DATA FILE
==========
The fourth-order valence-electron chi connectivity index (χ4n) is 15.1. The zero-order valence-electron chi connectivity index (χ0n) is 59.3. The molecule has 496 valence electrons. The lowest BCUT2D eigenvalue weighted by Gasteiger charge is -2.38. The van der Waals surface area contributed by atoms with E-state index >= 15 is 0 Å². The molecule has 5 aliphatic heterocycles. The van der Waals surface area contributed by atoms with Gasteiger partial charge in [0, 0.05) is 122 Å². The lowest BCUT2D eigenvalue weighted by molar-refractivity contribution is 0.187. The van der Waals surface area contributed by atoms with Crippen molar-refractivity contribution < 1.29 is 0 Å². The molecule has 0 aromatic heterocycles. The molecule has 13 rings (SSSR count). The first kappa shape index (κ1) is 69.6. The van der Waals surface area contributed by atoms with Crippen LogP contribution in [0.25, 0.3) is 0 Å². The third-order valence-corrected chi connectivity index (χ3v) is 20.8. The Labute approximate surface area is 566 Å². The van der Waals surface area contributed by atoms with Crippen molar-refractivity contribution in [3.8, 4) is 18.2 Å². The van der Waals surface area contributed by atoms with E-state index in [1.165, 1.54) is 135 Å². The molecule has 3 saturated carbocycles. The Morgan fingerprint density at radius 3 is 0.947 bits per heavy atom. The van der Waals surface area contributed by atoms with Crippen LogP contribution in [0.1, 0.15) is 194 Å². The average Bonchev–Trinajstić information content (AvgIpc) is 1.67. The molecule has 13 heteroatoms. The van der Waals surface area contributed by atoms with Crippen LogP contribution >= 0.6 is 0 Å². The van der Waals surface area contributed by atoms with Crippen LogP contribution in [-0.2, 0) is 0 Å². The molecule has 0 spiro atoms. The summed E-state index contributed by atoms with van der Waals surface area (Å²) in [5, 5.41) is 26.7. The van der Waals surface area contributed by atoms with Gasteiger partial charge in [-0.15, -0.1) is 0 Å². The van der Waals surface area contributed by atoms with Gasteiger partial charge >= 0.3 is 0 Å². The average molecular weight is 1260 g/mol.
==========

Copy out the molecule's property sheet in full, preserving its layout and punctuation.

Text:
The fourth-order valence-electron chi connectivity index (χ4n) is 15.1. The zero-order valence-electron chi connectivity index (χ0n) is 59.3. The molecule has 496 valence electrons. The lowest BCUT2D eigenvalue weighted by Gasteiger charge is -2.38. The van der Waals surface area contributed by atoms with E-state index >= 15 is 0 Å². The molecule has 5 aliphatic heterocycles. The van der Waals surface area contributed by atoms with Gasteiger partial charge in [0, 0.05) is 122 Å². The lowest BCUT2D eigenvalue weighted by molar-refractivity contribution is 0.187. The van der Waals surface area contributed by atoms with Crippen molar-refractivity contribution < 1.29 is 0 Å². The molecule has 0 aromatic heterocycles. The molecule has 13 rings (SSSR count). The first kappa shape index (κ1) is 69.6. The van der Waals surface area contributed by atoms with Crippen LogP contribution in [0.25, 0.3) is 0 Å². The third-order valence-corrected chi connectivity index (χ3v) is 20.8. The Labute approximate surface area is 566 Å². The van der Waals surface area contributed by atoms with Crippen molar-refractivity contribution in [3.8, 4) is 18.2 Å². The van der Waals surface area contributed by atoms with E-state index in [1.165, 1.54) is 135 Å². The molecule has 3 saturated carbocycles. The Morgan fingerprint density at radius 3 is 0.947 bits per heavy atom. The van der Waals surface area contributed by atoms with Crippen LogP contribution in [0.1, 0.15) is 194 Å². The average Bonchev–Trinajstić information content (AvgIpc) is 1.67. The molecule has 13 heteroatoms. The van der Waals surface area contributed by atoms with Crippen LogP contribution >= 0.6 is 0 Å². The van der Waals surface area contributed by atoms with Crippen LogP contribution in [-0.2, 0) is 0 Å². The molecule has 0 spiro atoms. The summed E-state index contributed by atoms with van der Waals surface area (Å²) in [5, 5.41) is 26.7. The van der Waals surface area contributed by atoms with Gasteiger partial charge in [-0.15, -0.1) is 0 Å². The van der Waals surface area contributed by atoms with Gasteiger partial charge >= 0.3 is 0 Å². The average molecular weight is 1260 g/mol.